50th anniversary of the end of U.N.C.L.E. (and ’60s spymania)

The symbolism of a 1965 TV Guide ad for The Man From U.N.C.L.E. came true little more than two years later. (Picture from the For Your Eyes Only Web site)

The symbolism of a 1965 TV Guide ad for The Man From U.N.C.L.E. came true little more than two years later. (Picture from the For Your Eyes Only Web site)

Originally published Dec. 28, 2012. Adjusted to note it’s now the 50th anniversary along with a few other tweaks.

Jan. 15 marks the 50th anniversary of the end of The Man From U.N.C.L.E. It was also a sign that 1960s spymania was drawing to a close.

Ratings for U.N.C.L.E. faltered badly in the fall of 1967, where it aired on Monday nights. It was up against Gunsmoke on CBS — a show that itself had been canceled briefly during the spring of ’67 but got a reprieve thanks to CBS chief William Paley. Instead of oblivion, Gunsmoke was moved from Saturday to Monday.

Earlier, Norman Felton, U.N.C.L.E.’s executive producer, decided some retooling was in order for the show’s fourth season. He brought in Anthony Spinner, who often wrote for Quinn Martin-produced shows, as producer.

Spinner had also written a first-season U.N.C.L.E. episode and summoned a couple of first-season writers, Jack Turley and Robert E. Thompson, to do some scripts.

Also in the fold was Dean Hargrove, who supplied two first-season scripts but had his biggest impact in the second, when U.N.C.L.E. had its best ratings. Hargrove was off doing other things during the third season, although he did one of the best scripts for The Girl From U.N.C.L.E. during 1966-67.

Hargrove, however, quickly learned the Spinner-produced U.N.C.L.E. was different. In a 2007 interview on the U.N.C.L.E. DVD set, Hargrove said Spinner was of “the Quinn Martin school of melodrama.”

Spinner wanted a more serious take on the show compared with the previous season, which included a dancing ape. Hargrove, adept at weaving (relatively subtle) humor into his stories, chafed under Spinner. The producer instructed his writers that U.N.C.L.E. should be closer to James Bond than Get Smart.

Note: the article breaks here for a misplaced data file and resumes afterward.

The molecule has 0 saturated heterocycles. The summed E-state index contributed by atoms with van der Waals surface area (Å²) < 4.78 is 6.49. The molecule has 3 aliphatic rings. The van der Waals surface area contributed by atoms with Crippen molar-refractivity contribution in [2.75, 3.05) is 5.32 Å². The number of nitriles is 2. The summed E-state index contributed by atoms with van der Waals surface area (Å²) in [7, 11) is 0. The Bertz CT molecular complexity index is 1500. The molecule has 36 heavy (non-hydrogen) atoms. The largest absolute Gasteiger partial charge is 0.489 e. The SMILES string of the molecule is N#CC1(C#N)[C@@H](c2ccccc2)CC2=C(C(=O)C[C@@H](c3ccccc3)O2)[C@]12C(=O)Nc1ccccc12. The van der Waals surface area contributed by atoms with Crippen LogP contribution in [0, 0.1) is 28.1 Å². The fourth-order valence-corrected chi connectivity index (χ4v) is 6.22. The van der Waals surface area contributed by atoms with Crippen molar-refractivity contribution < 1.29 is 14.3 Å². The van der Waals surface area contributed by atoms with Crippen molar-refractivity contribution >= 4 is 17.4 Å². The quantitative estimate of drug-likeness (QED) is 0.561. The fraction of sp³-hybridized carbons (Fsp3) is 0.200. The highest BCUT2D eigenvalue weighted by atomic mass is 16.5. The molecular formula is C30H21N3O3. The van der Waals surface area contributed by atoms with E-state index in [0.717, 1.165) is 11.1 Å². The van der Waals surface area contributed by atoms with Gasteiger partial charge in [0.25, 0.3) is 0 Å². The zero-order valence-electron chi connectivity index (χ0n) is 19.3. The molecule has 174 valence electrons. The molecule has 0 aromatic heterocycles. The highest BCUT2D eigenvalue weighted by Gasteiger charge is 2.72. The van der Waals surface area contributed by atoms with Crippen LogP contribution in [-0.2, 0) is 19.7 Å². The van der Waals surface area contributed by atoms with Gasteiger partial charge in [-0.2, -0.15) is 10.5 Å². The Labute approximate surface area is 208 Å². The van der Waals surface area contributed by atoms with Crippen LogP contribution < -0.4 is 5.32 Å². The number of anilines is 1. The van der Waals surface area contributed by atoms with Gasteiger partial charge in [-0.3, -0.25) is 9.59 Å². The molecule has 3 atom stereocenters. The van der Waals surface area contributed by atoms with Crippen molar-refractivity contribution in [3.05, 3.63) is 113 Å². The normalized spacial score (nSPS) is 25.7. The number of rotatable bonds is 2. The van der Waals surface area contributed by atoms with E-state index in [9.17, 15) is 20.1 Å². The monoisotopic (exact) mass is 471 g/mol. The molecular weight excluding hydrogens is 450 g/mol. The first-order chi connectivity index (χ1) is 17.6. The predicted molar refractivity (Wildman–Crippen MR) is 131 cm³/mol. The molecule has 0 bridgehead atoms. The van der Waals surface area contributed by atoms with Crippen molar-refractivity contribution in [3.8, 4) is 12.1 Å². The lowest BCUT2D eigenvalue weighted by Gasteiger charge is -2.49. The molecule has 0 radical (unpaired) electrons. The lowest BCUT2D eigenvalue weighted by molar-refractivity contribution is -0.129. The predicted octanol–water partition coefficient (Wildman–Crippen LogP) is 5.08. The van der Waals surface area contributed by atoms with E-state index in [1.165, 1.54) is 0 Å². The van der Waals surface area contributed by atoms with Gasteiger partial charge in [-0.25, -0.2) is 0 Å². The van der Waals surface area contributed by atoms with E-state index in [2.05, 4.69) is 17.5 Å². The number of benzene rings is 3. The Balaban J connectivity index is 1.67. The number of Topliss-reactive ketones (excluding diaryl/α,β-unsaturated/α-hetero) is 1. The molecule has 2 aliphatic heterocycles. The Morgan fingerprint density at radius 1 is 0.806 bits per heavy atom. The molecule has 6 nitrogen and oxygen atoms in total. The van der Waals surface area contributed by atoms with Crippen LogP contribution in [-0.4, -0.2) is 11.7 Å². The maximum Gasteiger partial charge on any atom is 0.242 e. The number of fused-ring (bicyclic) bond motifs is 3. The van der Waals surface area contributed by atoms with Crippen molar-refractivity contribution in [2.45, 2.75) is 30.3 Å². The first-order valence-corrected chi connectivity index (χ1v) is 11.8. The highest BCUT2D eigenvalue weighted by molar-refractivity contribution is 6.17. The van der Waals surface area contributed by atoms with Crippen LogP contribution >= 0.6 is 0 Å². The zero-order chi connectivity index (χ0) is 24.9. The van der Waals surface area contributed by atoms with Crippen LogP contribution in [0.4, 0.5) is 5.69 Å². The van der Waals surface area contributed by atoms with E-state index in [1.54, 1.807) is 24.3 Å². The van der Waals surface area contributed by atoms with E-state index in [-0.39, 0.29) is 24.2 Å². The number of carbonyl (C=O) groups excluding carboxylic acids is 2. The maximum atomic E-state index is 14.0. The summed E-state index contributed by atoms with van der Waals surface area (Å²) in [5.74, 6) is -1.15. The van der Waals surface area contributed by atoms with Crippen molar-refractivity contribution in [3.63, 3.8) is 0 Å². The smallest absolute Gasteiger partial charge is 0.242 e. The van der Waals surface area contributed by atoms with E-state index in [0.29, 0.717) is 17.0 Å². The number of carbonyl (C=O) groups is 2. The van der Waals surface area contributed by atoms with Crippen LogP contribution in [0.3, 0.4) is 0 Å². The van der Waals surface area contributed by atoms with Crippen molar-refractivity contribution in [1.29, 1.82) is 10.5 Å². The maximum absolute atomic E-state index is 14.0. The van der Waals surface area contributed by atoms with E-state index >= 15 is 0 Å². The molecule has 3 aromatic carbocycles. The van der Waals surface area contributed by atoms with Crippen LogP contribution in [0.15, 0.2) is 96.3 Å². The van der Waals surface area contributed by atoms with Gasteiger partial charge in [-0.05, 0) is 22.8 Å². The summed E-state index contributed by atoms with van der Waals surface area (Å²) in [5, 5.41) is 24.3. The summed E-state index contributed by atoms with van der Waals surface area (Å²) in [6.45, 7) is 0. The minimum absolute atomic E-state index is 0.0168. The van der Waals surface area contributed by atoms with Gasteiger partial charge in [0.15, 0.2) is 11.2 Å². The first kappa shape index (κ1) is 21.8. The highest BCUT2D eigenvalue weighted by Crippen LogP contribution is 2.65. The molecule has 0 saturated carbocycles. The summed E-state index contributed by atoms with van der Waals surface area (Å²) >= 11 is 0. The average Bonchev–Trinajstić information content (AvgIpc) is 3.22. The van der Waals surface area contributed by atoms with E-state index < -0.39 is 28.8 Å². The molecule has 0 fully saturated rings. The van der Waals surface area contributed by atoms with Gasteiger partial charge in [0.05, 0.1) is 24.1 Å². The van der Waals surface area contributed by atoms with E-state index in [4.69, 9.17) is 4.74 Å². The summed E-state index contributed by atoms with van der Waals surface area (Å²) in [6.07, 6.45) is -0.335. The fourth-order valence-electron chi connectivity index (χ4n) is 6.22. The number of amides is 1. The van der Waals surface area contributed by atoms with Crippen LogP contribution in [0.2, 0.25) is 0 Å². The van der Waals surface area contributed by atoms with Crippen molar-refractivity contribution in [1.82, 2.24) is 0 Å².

The more serious take also extended to the show’s music, as documented in liner notes by journalist Jon Burlingame for U.N.C.L.E. soundstracks released between 2004 and 2007 and the FOR YOUR EYES ONLY U.N.C.L.E. TIMELINE.

Matt Dillon, right, and sidekick Festus got new life at U.N.C.L.E.'s expense.

Matt Dillon (James Arness), right, and sidekick Festus (Ken Curtis) got new life at U.N.C.L.E.’s expense.

Gerald Fried, the show’s most frequent composer, had a score rejected. Also jettisoned was a new Fried arrangement of Jerry Goldsmith’s theme music. A more serious-sounding one was arranged by Robert Armbruster, the music director of Metro-Goldwyn-Mayer. Most of the fourth season’s scores would be composed by Richard Shores. Fried did one fourth-season score, which sounded similar to the more serious style of Shores.

Napoleon Solo and Illya Kuryakin, however, weren’t a match for a resurgent Matt Dillon on CBS. NBC canceled U.N.C.L.E. A final two-part story, The Seven Wonders of the World Affair, aired Jan. 8 and 15, 1968..

U.N.C.L.E. wouldn’t be the first spy casualty.

NBC canceled I Spy, with its last new episode appearing April 15, 1968. Within 18 months of U.N.C.L.E.’s demise, The Wild, Wild West was canceled by CBS (its final new episode aired aired April 4, 1969 although CBS did show fourth-season reruns in the summer of 1970) and the last episode of The Avengers was produced, appearing in the U.S. on April 21, 1969.

NBC also canceled Get Smart after the 1968-69 season but CBS picked up the spy comedy for 1969-70. Mission: Impossible managed to stay on CBS until 1973 but shifted away from spy story lines its last two seasons as the IMF opposed “the Syndicate.”

Nor were spy movies exempt. Dean Martin’s last Matt Helm movie, The Wrecking Crew, debuted in U.S. theaters in late 1968. Despite a promise in the end titles that Helm would be back in The Ravagers, the film series was done.

Even the James Bond series, the engine of the ’60s spy craze, was having a crisis in early 1968. Star Sean Connery was gone and producers Albert R. Broccoli and Harry Saltzman pondered their next move. James Bond would return but things weren’t quite the same.

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1966: Lone Ranger adapts WWW, Batman

Lone Ranger and Tonto in the 1966 cartoon series that aired on CBS.

There have been many versions of The Lone Ranger, but a forgotten one aired on CBS in the fall of 1966.

That was a cartoon series, produced by Format Films. The series apparently was influenced by The Wild Wild West series that aired on CBS and the Batman  series that was broadcast on ABC.

The Lone Ranger and Tonto, as depicted in the cartoon, very much followed the Clayton Moore-Jay Silverheels model that debuted on television in 1949 and starred in movies in 1956 and 1958.

However, the villains the heroes confronted in the 1966 film were different.

The Iron Giant, built by Tiny Tom to menace the Lone Ranger in a 1966 cartoon.

In a number of the cartoons, the Ranger and Tonto faced Tiny Tom, a a very short scientist, sometimes aided by a giant assistant named Goliath. That was similar to Dr. Loveless (Michael Dunn) and his extremely fall assistant Voltaire (Richard Kiel).

Beyond that pair of villains, other of the Ranger’s foes had familiar capers to viewers of The Wild Wild West.